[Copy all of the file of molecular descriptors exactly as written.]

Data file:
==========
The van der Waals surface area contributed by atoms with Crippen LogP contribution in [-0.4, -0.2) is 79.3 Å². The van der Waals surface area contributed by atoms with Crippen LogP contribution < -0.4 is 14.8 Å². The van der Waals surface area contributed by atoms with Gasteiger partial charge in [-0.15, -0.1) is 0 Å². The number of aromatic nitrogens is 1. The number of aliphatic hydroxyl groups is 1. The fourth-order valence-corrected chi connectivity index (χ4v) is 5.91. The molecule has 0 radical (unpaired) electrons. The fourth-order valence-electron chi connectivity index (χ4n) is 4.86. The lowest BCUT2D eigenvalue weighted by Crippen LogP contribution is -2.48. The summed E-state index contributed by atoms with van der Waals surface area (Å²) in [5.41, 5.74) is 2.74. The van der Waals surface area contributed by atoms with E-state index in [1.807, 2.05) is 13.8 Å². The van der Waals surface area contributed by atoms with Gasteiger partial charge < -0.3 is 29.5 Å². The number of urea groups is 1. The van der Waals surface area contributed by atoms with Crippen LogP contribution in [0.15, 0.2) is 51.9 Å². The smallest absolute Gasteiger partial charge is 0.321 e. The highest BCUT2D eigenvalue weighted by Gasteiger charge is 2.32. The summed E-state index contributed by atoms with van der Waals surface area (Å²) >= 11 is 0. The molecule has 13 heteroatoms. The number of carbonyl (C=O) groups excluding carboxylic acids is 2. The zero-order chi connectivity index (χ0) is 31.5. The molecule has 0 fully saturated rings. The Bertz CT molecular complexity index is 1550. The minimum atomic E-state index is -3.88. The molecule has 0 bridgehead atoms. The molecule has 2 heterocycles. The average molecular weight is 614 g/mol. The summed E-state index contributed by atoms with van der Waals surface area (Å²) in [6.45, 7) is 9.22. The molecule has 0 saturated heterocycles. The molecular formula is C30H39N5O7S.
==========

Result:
The van der Waals surface area contributed by atoms with Crippen LogP contribution in [-0.4, -0.2) is 79.3 Å². The van der Waals surface area contributed by atoms with Crippen LogP contribution < -0.4 is 14.8 Å². The van der Waals surface area contributed by atoms with Gasteiger partial charge in [-0.15, -0.1) is 0 Å². The number of aromatic nitrogens is 1. The number of aliphatic hydroxyl groups is 1. The fourth-order valence-corrected chi connectivity index (χ4v) is 5.91. The molecule has 0 radical (unpaired) electrons. The fourth-order valence-electron chi connectivity index (χ4n) is 4.86. The lowest BCUT2D eigenvalue weighted by Crippen LogP contribution is -2.48. The summed E-state index contributed by atoms with van der Waals surface area (Å²) in [5.41, 5.74) is 2.74. The van der Waals surface area contributed by atoms with E-state index in [1.807, 2.05) is 13.8 Å². The van der Waals surface area contributed by atoms with Gasteiger partial charge < -0.3 is 29.5 Å². The number of urea groups is 1. The van der Waals surface area contributed by atoms with Crippen LogP contribution in [0.15, 0.2) is 51.9 Å². The smallest absolute Gasteiger partial charge is 0.321 e. The highest BCUT2D eigenvalue weighted by Gasteiger charge is 2.32. The summed E-state index contributed by atoms with van der Waals surface area (Å²) >= 11 is 0. The molecule has 13 heteroatoms. The number of carbonyl (C=O) groups excluding carboxylic acids is 2. The zero-order chi connectivity index (χ0) is 31.5. The molecule has 0 fully saturated rings. The Bertz CT molecular complexity index is 1550. The minimum atomic E-state index is -3.88. The molecule has 0 bridgehead atoms. The molecule has 2 heterocycles. The average molecular weight is 614 g/mol. The summed E-state index contributed by atoms with van der Waals surface area (Å²) in [6.45, 7) is 9.22. The molecule has 0 saturated heterocycles. The molecular formula is C30H39N5O7S.